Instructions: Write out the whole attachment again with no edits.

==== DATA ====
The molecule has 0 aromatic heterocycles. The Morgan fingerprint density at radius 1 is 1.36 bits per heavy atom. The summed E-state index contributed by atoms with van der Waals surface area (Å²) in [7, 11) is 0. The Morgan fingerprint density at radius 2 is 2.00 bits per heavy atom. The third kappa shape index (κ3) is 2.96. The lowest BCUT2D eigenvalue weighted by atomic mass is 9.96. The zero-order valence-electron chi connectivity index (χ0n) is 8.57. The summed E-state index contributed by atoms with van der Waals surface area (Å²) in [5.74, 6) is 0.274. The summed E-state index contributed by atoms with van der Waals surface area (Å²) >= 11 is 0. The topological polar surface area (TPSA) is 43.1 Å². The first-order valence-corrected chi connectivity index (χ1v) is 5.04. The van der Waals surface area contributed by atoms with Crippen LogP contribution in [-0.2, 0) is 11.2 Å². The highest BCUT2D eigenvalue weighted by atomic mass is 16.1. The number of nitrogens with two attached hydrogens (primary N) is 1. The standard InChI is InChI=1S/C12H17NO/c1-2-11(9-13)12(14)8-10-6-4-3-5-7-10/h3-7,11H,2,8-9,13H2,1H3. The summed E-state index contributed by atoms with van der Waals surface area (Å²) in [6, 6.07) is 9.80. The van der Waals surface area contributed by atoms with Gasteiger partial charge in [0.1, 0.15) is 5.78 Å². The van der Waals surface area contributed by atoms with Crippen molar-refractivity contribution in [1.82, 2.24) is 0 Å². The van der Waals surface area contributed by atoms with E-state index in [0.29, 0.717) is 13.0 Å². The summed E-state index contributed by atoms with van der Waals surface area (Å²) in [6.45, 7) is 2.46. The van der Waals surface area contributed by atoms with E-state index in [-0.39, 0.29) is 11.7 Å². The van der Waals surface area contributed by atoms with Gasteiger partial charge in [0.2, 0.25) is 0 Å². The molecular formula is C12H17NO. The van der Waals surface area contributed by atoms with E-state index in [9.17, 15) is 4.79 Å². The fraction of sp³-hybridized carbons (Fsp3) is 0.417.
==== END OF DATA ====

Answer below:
The molecule has 0 aromatic heterocycles. The Morgan fingerprint density at radius 1 is 1.36 bits per heavy atom. The summed E-state index contributed by atoms with van der Waals surface area (Å²) in [7, 11) is 0. The Morgan fingerprint density at radius 2 is 2.00 bits per heavy atom. The third kappa shape index (κ3) is 2.96. The lowest BCUT2D eigenvalue weighted by atomic mass is 9.96. The zero-order valence-electron chi connectivity index (χ0n) is 8.57. The summed E-state index contributed by atoms with van der Waals surface area (Å²) in [5.74, 6) is 0.274. The summed E-state index contributed by atoms with van der Waals surface area (Å²) >= 11 is 0. The topological polar surface area (TPSA) is 43.1 Å². The first-order valence-corrected chi connectivity index (χ1v) is 5.04. The van der Waals surface area contributed by atoms with Crippen LogP contribution in [-0.2, 0) is 11.2 Å². The highest BCUT2D eigenvalue weighted by atomic mass is 16.1. The number of nitrogens with two attached hydrogens (primary N) is 1. The standard InChI is InChI=1S/C12H17NO/c1-2-11(9-13)12(14)8-10-6-4-3-5-7-10/h3-7,11H,2,8-9,13H2,1H3. The summed E-state index contributed by atoms with van der Waals surface area (Å²) in [6, 6.07) is 9.80. The van der Waals surface area contributed by atoms with Gasteiger partial charge in [0.1, 0.15) is 5.78 Å². The van der Waals surface area contributed by atoms with Crippen molar-refractivity contribution in [1.82, 2.24) is 0 Å². The van der Waals surface area contributed by atoms with E-state index in [0.29, 0.717) is 13.0 Å². The summed E-state index contributed by atoms with van der Waals surface area (Å²) in [6.45, 7) is 2.46. The van der Waals surface area contributed by atoms with E-state index in [-0.39, 0.29) is 11.7 Å². The van der Waals surface area contributed by atoms with Gasteiger partial charge in [0.2, 0.25) is 0 Å². The molecular formula is C12H17NO. The van der Waals surface area contributed by atoms with E-state index in [9.17, 15) is 4.79 Å². The fraction of sp³-hybridized carbons (Fsp3) is 0.417.